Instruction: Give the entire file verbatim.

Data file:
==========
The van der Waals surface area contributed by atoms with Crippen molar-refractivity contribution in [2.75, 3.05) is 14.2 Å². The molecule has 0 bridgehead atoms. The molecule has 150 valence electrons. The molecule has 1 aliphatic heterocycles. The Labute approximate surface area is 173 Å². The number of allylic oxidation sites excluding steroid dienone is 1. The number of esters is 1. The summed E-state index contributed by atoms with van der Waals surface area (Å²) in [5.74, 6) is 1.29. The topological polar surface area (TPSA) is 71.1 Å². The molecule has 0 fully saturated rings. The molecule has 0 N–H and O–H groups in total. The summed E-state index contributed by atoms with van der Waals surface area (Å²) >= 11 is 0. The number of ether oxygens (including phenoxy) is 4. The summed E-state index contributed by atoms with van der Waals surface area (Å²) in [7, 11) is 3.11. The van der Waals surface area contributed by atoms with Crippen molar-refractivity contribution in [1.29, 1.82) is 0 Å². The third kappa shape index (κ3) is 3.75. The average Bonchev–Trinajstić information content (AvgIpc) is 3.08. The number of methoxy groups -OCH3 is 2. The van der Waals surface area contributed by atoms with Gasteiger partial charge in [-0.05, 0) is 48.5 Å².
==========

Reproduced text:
The van der Waals surface area contributed by atoms with Crippen molar-refractivity contribution in [2.75, 3.05) is 14.2 Å². The molecule has 0 bridgehead atoms. The molecule has 150 valence electrons. The molecule has 1 aliphatic heterocycles. The Labute approximate surface area is 173 Å². The number of allylic oxidation sites excluding steroid dienone is 1. The number of esters is 1. The summed E-state index contributed by atoms with van der Waals surface area (Å²) in [5.74, 6) is 1.29. The topological polar surface area (TPSA) is 71.1 Å². The molecule has 0 fully saturated rings. The molecule has 0 N–H and O–H groups in total. The summed E-state index contributed by atoms with van der Waals surface area (Å²) >= 11 is 0. The number of ether oxygens (including phenoxy) is 4. The summed E-state index contributed by atoms with van der Waals surface area (Å²) in [7, 11) is 3.11. The van der Waals surface area contributed by atoms with Crippen molar-refractivity contribution in [1.29, 1.82) is 0 Å². The third kappa shape index (κ3) is 3.75. The average Bonchev–Trinajstić information content (AvgIpc) is 3.08. The number of methoxy groups -OCH3 is 2. The van der Waals surface area contributed by atoms with Gasteiger partial charge in [-0.05, 0) is 48.5 Å².